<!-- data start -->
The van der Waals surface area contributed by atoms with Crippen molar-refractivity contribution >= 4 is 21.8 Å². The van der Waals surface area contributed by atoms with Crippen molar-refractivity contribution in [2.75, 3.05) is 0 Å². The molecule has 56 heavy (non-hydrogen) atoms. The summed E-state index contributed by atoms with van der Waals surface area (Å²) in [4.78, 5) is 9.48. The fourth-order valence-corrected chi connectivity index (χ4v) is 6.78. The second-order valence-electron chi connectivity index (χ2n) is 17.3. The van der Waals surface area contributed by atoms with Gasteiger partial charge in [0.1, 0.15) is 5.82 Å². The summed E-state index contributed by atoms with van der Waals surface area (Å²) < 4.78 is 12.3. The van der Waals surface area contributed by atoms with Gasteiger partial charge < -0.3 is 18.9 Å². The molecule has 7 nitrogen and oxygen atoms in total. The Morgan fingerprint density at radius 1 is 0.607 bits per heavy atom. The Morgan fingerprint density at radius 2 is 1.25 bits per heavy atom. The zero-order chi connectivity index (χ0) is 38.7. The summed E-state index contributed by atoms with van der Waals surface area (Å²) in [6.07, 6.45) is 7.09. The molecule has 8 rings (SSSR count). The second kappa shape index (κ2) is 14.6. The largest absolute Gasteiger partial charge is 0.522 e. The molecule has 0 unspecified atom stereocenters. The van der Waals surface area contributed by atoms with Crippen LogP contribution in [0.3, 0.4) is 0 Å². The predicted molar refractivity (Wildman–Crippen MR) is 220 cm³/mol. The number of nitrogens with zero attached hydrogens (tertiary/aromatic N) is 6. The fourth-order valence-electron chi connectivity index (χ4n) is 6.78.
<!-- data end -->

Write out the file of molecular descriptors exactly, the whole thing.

The van der Waals surface area contributed by atoms with Crippen molar-refractivity contribution >= 4 is 21.8 Å². The van der Waals surface area contributed by atoms with Crippen molar-refractivity contribution in [2.75, 3.05) is 0 Å². The molecule has 56 heavy (non-hydrogen) atoms. The summed E-state index contributed by atoms with van der Waals surface area (Å²) in [4.78, 5) is 9.48. The fourth-order valence-corrected chi connectivity index (χ4v) is 6.78. The second-order valence-electron chi connectivity index (χ2n) is 17.3. The van der Waals surface area contributed by atoms with Gasteiger partial charge in [0.1, 0.15) is 5.82 Å². The summed E-state index contributed by atoms with van der Waals surface area (Å²) < 4.78 is 12.3. The van der Waals surface area contributed by atoms with Gasteiger partial charge < -0.3 is 18.9 Å². The molecule has 7 nitrogen and oxygen atoms in total. The Morgan fingerprint density at radius 1 is 0.607 bits per heavy atom. The Morgan fingerprint density at radius 2 is 1.25 bits per heavy atom. The zero-order chi connectivity index (χ0) is 38.7. The summed E-state index contributed by atoms with van der Waals surface area (Å²) in [6.07, 6.45) is 7.09. The molecule has 8 rings (SSSR count). The second kappa shape index (κ2) is 14.6. The largest absolute Gasteiger partial charge is 0.522 e. The molecule has 0 unspecified atom stereocenters. The van der Waals surface area contributed by atoms with Crippen LogP contribution in [0.3, 0.4) is 0 Å². The predicted molar refractivity (Wildman–Crippen MR) is 220 cm³/mol. The number of nitrogens with zero attached hydrogens (tertiary/aromatic N) is 6. The fourth-order valence-electron chi connectivity index (χ4n) is 6.78.